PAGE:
Response time questioned after fire rips through Elsipogtog apartment building
Fire reignites and destroys homes of eight families, while paging system allegedly fails
At least eight families lost their homes in Elsipogtog First Nation after a fire in an apartment building reignited early Thursday and burned for at least an hour before firefighters — who didn't hear their pagers go off — arrived.
Allan Peters, fire chief of the Elsipogtog Fire Department, said the fire initially broke out shortly before 9:30 p.m. on Wednesday.
Firefighters quickly extinguished the fire, which started in one of the eight units of the building on Graham Road in Elsipogtog, 90 kilometres north of Moncton.
Peters said he returned to the apartment building around 11 p.m. to ensure all the hot spots were out.
Then the fire reignited again a few hours later.
"It was pretty engulfed when we got here," Peters said. "Way out of control."
People living in the building had already left after the first fire, and no one was injured.
But the fire destroyed the building, and residents and others are now asking why the Elsipogtog Fire Department was slow to respond when the fire started up again.
Peters believes a power outage knocked out the paging service used to alert firefighters. Only two of the 22 volunteer firefighters heard a page after the fire reignited.
"Those pagers are loud," he said.
About 2,600 NB Power customers in the Kent County area, including 525 in Elsipogtog, lost power at about 4:30 a.m., but the utility said the outage was not related to the fire.
Peters said he learned of the fire when a fellow firefighter went to his house and pounded on the door.
"He had power where he was living, so he got the page," he said.
The lone firefighter
It's not clear when the morning fire was first reported, but Jason Augustine, a firefighter with the Elsipogtog Fire Department, said his page came in at 4:17 a.m. and he arrived at the fire at 4:20 a.m.
"Right off the bat, I started to ask if everybody was out of the building," said Augustine, who lives in the same area of the community where the fire took place and was the first firefighter there.
He called for more firefighters from the Elsipogtog department but didn't receive a response.
Then he started calling 911 for mutual aid backup around 4:30 a.m.
"We've never had a problem like this before," he said.
Mutual aid in the dark
Brent Goodwin, fire chief with the Rexton Fire Department, said his firefighters in Rexton responded to the fire shortly before 5 a.m. — the same time the Elsipogtog Fire Department arrived on scene.
"According to the paramedics and RCMP, the fire had been burning for over an hour before we were called to assist," Goodwin said.
Typically, the Elsipogtog Fire Department will call Rexton for fire assistance, a community about 14 kilometres north of Elsipogtog. But Rexton firefighters didn't receive the call and didn't know anything about the blaze.
They were later called in by RCMP instead.
"We should've been called by somebody before," Goodwin said.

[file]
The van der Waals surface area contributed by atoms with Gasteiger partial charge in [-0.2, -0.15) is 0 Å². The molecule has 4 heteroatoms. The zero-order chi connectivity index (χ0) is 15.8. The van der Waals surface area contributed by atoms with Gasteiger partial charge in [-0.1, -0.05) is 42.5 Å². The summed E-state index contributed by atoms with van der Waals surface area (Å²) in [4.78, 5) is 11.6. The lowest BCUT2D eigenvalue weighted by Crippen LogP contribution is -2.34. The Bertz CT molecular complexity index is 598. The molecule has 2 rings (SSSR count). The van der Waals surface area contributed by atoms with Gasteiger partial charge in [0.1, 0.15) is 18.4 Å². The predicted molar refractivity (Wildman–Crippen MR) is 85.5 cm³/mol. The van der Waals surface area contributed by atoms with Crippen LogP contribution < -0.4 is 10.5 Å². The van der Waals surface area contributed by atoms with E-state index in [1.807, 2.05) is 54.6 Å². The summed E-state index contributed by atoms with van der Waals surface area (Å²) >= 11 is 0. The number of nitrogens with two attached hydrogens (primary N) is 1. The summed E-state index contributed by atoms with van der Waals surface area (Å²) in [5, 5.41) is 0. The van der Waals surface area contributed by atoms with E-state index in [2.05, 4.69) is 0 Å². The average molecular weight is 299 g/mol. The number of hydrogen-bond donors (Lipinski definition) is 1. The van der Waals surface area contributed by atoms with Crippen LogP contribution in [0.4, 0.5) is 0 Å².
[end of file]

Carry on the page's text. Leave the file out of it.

"When somebody doesn't show up for that length of time or really 15, 20 minutes, there should've been a call put out to their mutual aid department."
Peters said he eventually did call for backup when he found out about the fire but Rexton was already on its way.
He said about 12 firefighters from the Rexton Fire Department and three from Elsipogtog Fire Department got to the fire.
"The paramedics and the RCMP were fairly upset because it was a long time before [firefighters arrived]," said Goodwin, the Rexton chief.
The New Brunswick Fire Marshal and Department of Public Safety have not responded yet to questions about the response, whether the province will investigate what happened, and the vulnerability of emergency paging systems when the power goes out.
'This isn't right'
Robert Joseph, who lives across the street from the burned building, said something needs to be done to make sure firefighters respond as soon as possible.
"We called the fire department at 4 o'clock and they told us the Elsipogtog Fire Department was on scene," he said.
"When I looked outside there was only one fireman out there standing with his gear on."
Joseph said he's relieved no one was hurt but he is worried about a future fire.
"What would [firefighters] do if somebody was in there?" he said. "This isn't right, something's got to be done."
'Snap and crackling'
Joseph got up in the night and thought he heard rain.
"I could hear this loud snap and crackling," he said. "I had thought it was a downpour or something."
His mother moved into the apartment building about a year ago. Now she's lost all her belongings and has no home to return to.
"She didn't get the chance to get a pair of clothes for today or anything," he said. "She's still in her jammies."
Joseph said he encouraged his mother to come stay with him after the first fire was put out Wednesday night. And when the fire reignited, Joseph said, he was glad his mom was with him.
Couldn't be saved
"I walked out and I could see this big flame to the next-door apartments," he said.
"Man, there was nothing they could do for it, it was already gone."
Micheal Levi, the owner of the building, said it was built by his father.
"I'm just grateful nobody was hurt and everybody got out," he said.